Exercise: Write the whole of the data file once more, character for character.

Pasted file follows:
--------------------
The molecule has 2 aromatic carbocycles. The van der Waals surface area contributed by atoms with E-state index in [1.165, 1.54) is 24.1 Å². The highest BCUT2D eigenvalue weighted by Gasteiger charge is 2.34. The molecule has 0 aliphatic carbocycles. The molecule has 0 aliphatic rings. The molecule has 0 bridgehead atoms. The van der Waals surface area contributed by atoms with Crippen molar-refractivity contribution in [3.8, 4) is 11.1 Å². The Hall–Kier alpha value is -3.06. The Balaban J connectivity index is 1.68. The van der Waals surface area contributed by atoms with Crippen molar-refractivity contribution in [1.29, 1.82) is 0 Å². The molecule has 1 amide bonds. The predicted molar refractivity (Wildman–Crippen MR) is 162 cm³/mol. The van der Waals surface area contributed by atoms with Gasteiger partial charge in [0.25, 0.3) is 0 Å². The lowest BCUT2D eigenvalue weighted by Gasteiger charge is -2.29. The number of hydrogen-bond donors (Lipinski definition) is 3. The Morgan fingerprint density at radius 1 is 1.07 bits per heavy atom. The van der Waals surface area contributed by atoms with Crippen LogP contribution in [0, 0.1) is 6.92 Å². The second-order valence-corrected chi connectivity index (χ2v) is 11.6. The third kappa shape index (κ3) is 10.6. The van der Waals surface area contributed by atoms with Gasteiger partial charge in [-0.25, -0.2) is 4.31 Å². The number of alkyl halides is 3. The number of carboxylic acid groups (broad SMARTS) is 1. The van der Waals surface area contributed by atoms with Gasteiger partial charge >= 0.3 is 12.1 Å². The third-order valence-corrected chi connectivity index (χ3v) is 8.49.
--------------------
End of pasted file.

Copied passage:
The molecule has 2 aromatic carbocycles. The van der Waals surface area contributed by atoms with E-state index in [1.165, 1.54) is 24.1 Å². The highest BCUT2D eigenvalue weighted by Gasteiger charge is 2.34. The molecule has 0 aliphatic carbocycles. The molecule has 0 aliphatic rings. The molecule has 0 bridgehead atoms. The van der Waals surface area contributed by atoms with Crippen molar-refractivity contribution in [3.8, 4) is 11.1 Å². The Hall–Kier alpha value is -3.06. The Balaban J connectivity index is 1.68. The van der Waals surface area contributed by atoms with Crippen molar-refractivity contribution in [1.29, 1.82) is 0 Å². The molecule has 1 amide bonds. The predicted molar refractivity (Wildman–Crippen MR) is 162 cm³/mol. The van der Waals surface area contributed by atoms with Gasteiger partial charge in [0.25, 0.3) is 0 Å². The lowest BCUT2D eigenvalue weighted by Gasteiger charge is -2.29. The number of hydrogen-bond donors (Lipinski definition) is 3. The Morgan fingerprint density at radius 1 is 1.07 bits per heavy atom. The van der Waals surface area contributed by atoms with Crippen LogP contribution in [0, 0.1) is 6.92 Å². The second-order valence-corrected chi connectivity index (χ2v) is 11.6. The third kappa shape index (κ3) is 10.6. The van der Waals surface area contributed by atoms with Gasteiger partial charge in [-0.25, -0.2) is 4.31 Å². The number of alkyl halides is 3. The number of carboxylic acid groups (broad SMARTS) is 1. The van der Waals surface area contributed by atoms with Gasteiger partial charge >= 0.3 is 12.1 Å². The third-order valence-corrected chi connectivity index (χ3v) is 8.49.